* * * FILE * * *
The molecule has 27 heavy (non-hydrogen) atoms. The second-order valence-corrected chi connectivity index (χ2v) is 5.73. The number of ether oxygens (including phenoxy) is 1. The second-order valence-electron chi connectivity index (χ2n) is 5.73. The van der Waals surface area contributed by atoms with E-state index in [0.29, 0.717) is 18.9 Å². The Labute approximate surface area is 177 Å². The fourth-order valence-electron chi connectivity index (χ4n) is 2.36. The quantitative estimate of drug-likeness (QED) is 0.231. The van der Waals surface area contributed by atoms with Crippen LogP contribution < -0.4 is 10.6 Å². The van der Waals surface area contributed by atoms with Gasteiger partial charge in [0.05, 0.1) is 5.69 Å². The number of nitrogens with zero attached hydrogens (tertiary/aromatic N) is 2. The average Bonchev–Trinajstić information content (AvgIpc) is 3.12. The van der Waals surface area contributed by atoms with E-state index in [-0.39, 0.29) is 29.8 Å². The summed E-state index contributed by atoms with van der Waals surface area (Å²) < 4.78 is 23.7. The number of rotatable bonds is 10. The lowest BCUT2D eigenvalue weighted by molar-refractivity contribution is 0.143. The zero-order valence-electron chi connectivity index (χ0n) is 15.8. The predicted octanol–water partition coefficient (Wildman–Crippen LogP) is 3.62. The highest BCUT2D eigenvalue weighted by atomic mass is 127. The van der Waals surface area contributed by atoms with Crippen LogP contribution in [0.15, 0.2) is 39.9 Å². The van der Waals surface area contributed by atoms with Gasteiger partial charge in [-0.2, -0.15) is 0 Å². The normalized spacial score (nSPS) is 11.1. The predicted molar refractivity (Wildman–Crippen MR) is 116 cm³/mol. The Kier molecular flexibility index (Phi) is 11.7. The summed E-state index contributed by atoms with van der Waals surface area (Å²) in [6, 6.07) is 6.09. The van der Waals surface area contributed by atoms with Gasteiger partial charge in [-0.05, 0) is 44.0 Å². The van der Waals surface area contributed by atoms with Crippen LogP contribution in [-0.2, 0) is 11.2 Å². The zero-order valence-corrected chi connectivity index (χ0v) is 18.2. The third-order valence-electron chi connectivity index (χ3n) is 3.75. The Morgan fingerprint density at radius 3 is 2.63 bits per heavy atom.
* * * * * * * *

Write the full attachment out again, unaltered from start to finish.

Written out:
The molecule has 27 heavy (non-hydrogen) atoms. The second-order valence-corrected chi connectivity index (χ2v) is 5.73. The number of ether oxygens (including phenoxy) is 1. The second-order valence-electron chi connectivity index (χ2n) is 5.73. The van der Waals surface area contributed by atoms with E-state index in [0.29, 0.717) is 18.9 Å². The Labute approximate surface area is 177 Å². The fourth-order valence-electron chi connectivity index (χ4n) is 2.36. The quantitative estimate of drug-likeness (QED) is 0.231. The van der Waals surface area contributed by atoms with Crippen LogP contribution < -0.4 is 10.6 Å². The van der Waals surface area contributed by atoms with Gasteiger partial charge in [0.05, 0.1) is 5.69 Å². The number of nitrogens with zero attached hydrogens (tertiary/aromatic N) is 2. The average Bonchev–Trinajstić information content (AvgIpc) is 3.12. The van der Waals surface area contributed by atoms with E-state index in [-0.39, 0.29) is 29.8 Å². The summed E-state index contributed by atoms with van der Waals surface area (Å²) < 4.78 is 23.7. The number of rotatable bonds is 10. The lowest BCUT2D eigenvalue weighted by molar-refractivity contribution is 0.143. The zero-order valence-electron chi connectivity index (χ0n) is 15.8. The predicted octanol–water partition coefficient (Wildman–Crippen LogP) is 3.62. The highest BCUT2D eigenvalue weighted by atomic mass is 127. The van der Waals surface area contributed by atoms with Crippen LogP contribution in [0.15, 0.2) is 39.9 Å². The van der Waals surface area contributed by atoms with Gasteiger partial charge in [-0.2, -0.15) is 0 Å². The normalized spacial score (nSPS) is 11.1. The predicted molar refractivity (Wildman–Crippen MR) is 116 cm³/mol. The Kier molecular flexibility index (Phi) is 11.7. The summed E-state index contributed by atoms with van der Waals surface area (Å²) in [6, 6.07) is 6.09. The van der Waals surface area contributed by atoms with Gasteiger partial charge in [-0.05, 0) is 44.0 Å². The van der Waals surface area contributed by atoms with Crippen LogP contribution in [-0.2, 0) is 11.2 Å². The zero-order valence-corrected chi connectivity index (χ0v) is 18.2. The third-order valence-electron chi connectivity index (χ3n) is 3.75. The Morgan fingerprint density at radius 3 is 2.63 bits per heavy atom.